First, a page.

There was a time in the early decades of last century when drivers would pack spare spark plugs in order to be sure their cars would eventually get them from A to B. I can remember family trips in the early 1970s when my dad, who had a penchant for English cars before turning to Valiants, would routinely reach into the boot, grab the wheel brace and use it to whack the starter motor back into life. In the early 90s, I was stupid enough to buy an old Fiat built with the worst of Mafia-grade steel. My wife still thinks I'm an idiot six years after selling it. With vehicles like the Toyota Corolla, the Japanese truly arrived in the car industry over the past three decades. Very boring, but they just wouldn't stop. They gave the Europeans and Americans a real scare. Wouldn't it be good if the equivalent of a Japanese-led quality invasion breached the frontlines of the software industry?
Some organisations, like Visa International - which can never stop - have the absolute business imperative and the resources to hammer the bugs out of anything. Visa's IT shop has raised software testing to a fine art. The company, which runs the biggest payments engine in the world, has had 98 minutes of downtime in 12 years. With 2500 system changes a month and two million lines of code modified annually, extraordinary effort goes into change management and quality assurance. Just one project involved 50 people in two quality assurance groups with the job of putting software through its paces.
Few have the in-house development and bug stopping resources of a Visa. Most have to rely on ready-made products and industry support. The Standish Group International estimates that faulty software costs businesses $US78 billion a year. A number of reasons are postulated in US CIO magazine this month for this poor state of affairs.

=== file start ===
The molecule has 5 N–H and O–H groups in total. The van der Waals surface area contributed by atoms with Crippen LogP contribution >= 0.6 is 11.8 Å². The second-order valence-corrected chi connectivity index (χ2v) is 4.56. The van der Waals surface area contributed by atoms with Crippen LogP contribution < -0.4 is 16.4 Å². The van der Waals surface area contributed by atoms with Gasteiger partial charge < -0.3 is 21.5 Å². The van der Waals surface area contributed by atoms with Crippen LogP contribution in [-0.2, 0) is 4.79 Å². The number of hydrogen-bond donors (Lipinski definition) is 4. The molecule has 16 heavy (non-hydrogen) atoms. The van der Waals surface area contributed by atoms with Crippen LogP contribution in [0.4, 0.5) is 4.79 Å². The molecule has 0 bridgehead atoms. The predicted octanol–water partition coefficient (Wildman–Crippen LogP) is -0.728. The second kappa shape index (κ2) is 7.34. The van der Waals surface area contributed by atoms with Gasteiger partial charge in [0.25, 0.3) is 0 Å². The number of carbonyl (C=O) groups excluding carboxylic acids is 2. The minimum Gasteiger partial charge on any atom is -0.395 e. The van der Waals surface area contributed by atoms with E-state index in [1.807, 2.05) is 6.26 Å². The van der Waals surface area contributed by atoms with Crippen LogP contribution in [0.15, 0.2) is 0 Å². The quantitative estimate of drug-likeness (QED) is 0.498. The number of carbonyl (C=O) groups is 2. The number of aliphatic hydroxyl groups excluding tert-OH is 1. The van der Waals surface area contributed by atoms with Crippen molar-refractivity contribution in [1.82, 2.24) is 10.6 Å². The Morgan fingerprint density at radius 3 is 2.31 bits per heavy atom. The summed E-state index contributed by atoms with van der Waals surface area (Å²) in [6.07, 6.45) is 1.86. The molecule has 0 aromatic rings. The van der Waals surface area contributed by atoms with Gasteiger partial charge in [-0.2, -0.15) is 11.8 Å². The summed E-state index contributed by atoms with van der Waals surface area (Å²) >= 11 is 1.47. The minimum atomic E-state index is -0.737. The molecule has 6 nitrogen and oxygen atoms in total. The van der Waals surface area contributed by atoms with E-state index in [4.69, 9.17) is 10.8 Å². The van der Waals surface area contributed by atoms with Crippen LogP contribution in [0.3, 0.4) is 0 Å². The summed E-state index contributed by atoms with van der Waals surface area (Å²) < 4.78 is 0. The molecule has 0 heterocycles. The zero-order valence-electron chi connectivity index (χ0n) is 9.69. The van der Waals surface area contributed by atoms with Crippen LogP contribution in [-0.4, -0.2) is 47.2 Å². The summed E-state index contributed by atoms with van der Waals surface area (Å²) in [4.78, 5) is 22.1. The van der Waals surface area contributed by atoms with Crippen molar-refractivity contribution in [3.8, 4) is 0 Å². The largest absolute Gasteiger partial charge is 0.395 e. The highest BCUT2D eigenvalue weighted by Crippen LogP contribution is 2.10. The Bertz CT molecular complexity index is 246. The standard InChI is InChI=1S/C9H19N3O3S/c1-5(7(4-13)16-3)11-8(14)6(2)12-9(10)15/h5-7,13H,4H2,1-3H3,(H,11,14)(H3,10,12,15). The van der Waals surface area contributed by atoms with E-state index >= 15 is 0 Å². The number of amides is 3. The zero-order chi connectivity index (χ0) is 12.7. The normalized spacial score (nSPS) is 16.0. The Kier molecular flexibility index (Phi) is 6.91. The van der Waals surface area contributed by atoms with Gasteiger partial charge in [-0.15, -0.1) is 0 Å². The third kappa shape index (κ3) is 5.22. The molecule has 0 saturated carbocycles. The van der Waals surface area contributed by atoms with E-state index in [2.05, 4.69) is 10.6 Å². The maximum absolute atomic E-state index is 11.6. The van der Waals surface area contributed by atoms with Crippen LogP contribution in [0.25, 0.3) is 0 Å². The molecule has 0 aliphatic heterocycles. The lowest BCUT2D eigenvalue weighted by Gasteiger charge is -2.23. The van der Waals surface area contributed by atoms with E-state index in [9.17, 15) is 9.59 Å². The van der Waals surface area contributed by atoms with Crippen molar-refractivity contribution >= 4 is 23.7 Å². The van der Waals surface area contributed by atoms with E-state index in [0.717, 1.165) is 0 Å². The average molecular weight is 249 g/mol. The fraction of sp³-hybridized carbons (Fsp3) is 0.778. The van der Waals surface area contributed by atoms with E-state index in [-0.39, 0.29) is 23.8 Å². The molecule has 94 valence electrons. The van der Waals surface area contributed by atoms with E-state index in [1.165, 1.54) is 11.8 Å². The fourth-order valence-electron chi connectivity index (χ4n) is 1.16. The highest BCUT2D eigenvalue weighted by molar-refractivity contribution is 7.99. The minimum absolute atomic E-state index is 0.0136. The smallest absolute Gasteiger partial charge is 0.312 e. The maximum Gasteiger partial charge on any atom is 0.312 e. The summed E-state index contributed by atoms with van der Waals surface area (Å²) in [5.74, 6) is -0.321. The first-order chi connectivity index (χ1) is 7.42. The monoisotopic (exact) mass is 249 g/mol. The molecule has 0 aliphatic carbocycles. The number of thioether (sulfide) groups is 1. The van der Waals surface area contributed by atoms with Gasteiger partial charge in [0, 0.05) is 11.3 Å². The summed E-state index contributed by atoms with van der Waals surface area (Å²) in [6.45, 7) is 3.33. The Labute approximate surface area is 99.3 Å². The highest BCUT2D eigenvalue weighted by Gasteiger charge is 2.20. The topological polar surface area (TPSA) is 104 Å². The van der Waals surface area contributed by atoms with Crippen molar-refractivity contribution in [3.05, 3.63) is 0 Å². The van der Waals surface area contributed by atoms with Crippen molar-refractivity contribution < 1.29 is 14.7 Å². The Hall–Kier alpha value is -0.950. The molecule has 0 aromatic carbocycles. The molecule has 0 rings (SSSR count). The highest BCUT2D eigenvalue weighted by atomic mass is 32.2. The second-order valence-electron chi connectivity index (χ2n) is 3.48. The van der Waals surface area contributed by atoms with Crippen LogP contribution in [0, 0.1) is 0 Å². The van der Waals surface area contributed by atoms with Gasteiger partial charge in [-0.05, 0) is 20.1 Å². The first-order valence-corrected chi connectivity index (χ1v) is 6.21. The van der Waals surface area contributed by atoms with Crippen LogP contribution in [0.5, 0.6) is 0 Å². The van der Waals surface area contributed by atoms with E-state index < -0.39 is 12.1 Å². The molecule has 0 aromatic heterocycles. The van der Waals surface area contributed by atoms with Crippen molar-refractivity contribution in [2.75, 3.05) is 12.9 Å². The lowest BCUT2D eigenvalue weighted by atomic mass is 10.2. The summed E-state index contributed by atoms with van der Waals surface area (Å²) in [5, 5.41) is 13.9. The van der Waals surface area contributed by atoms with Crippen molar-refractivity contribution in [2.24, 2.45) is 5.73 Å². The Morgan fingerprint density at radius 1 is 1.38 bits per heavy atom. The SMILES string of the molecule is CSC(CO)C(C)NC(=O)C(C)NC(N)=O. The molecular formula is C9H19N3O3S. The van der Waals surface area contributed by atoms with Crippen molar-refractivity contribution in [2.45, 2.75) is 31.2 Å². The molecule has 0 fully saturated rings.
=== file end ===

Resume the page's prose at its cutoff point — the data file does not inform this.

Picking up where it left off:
These include software industry economics - that is, by gathering much of their money from up-front payment for perpetual licensing agreements, it's in the industries' interests to offer frequent upgrades and to cast doubts about the continuity of ongoing support for earlier versions. There are charges, such as the 15 to 20 per cent annual maintenance fees, to cover product updates and tech support. Partly needed, by the way, because the products were pushed too quickly into the market. Driven by quarterly earnings numbers, vendors must get the versions out the door.
Various heavy-hitter groups in the US are pushing the industry for reform. Meanwhile, licensing changes could help. Renewable licensing agreements, for instance, where software is used for two or three years (85 per cent of the cost of perpetual, say) and renewed only if the customer is happy with the product and its support. Other options include renting software, more or less the same thing, but for a shorter duration.
So what's your take on being a software industry customer? Are you getting a Corolla or an old Fiat ?
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